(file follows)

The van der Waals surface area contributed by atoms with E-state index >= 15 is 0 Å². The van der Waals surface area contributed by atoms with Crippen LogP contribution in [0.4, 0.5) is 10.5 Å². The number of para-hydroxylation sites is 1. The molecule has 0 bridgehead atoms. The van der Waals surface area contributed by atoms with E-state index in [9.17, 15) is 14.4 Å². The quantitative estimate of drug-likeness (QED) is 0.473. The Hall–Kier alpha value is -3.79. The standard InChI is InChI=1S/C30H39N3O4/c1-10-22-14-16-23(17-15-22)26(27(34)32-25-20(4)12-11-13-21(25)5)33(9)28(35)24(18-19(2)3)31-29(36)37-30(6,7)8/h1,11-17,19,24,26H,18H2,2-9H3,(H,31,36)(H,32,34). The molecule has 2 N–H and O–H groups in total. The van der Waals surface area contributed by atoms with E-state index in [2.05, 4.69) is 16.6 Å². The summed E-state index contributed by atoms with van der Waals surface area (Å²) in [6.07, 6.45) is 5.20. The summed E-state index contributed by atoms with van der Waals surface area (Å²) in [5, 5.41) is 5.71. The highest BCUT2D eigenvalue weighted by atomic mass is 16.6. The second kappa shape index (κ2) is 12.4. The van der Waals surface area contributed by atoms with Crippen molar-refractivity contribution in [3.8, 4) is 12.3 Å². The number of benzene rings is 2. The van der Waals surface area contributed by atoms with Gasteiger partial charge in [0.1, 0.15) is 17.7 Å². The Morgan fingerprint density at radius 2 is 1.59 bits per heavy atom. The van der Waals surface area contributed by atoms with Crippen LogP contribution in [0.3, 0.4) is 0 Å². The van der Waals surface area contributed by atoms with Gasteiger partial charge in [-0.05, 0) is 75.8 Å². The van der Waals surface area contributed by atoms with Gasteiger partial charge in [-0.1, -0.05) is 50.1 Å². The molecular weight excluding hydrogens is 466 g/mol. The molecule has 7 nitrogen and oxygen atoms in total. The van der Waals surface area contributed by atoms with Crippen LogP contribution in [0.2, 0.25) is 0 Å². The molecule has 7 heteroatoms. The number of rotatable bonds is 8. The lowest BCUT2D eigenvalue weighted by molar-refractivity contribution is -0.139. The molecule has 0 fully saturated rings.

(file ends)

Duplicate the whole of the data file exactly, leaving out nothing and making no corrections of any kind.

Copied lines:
The van der Waals surface area contributed by atoms with E-state index >= 15 is 0 Å². The van der Waals surface area contributed by atoms with Crippen LogP contribution in [0.4, 0.5) is 10.5 Å². The number of para-hydroxylation sites is 1. The molecule has 0 bridgehead atoms. The van der Waals surface area contributed by atoms with E-state index in [9.17, 15) is 14.4 Å². The quantitative estimate of drug-likeness (QED) is 0.473. The Hall–Kier alpha value is -3.79. The standard InChI is InChI=1S/C30H39N3O4/c1-10-22-14-16-23(17-15-22)26(27(34)32-25-20(4)12-11-13-21(25)5)33(9)28(35)24(18-19(2)3)31-29(36)37-30(6,7)8/h1,11-17,19,24,26H,18H2,2-9H3,(H,31,36)(H,32,34). The molecule has 2 N–H and O–H groups in total. The van der Waals surface area contributed by atoms with E-state index in [2.05, 4.69) is 16.6 Å². The summed E-state index contributed by atoms with van der Waals surface area (Å²) in [6.07, 6.45) is 5.20. The summed E-state index contributed by atoms with van der Waals surface area (Å²) in [5, 5.41) is 5.71. The highest BCUT2D eigenvalue weighted by atomic mass is 16.6. The second kappa shape index (κ2) is 12.4. The van der Waals surface area contributed by atoms with Crippen molar-refractivity contribution in [3.8, 4) is 12.3 Å². The number of benzene rings is 2. The van der Waals surface area contributed by atoms with Gasteiger partial charge in [0.1, 0.15) is 17.7 Å². The Morgan fingerprint density at radius 2 is 1.59 bits per heavy atom. The van der Waals surface area contributed by atoms with Crippen LogP contribution in [0.3, 0.4) is 0 Å². The van der Waals surface area contributed by atoms with Gasteiger partial charge in [-0.05, 0) is 75.8 Å². The van der Waals surface area contributed by atoms with Gasteiger partial charge in [-0.1, -0.05) is 50.1 Å². The molecular weight excluding hydrogens is 466 g/mol. The molecule has 7 nitrogen and oxygen atoms in total. The van der Waals surface area contributed by atoms with Crippen LogP contribution in [0.2, 0.25) is 0 Å². The molecule has 7 heteroatoms. The number of rotatable bonds is 8. The lowest BCUT2D eigenvalue weighted by molar-refractivity contribution is -0.139. The molecule has 0 fully saturated rings.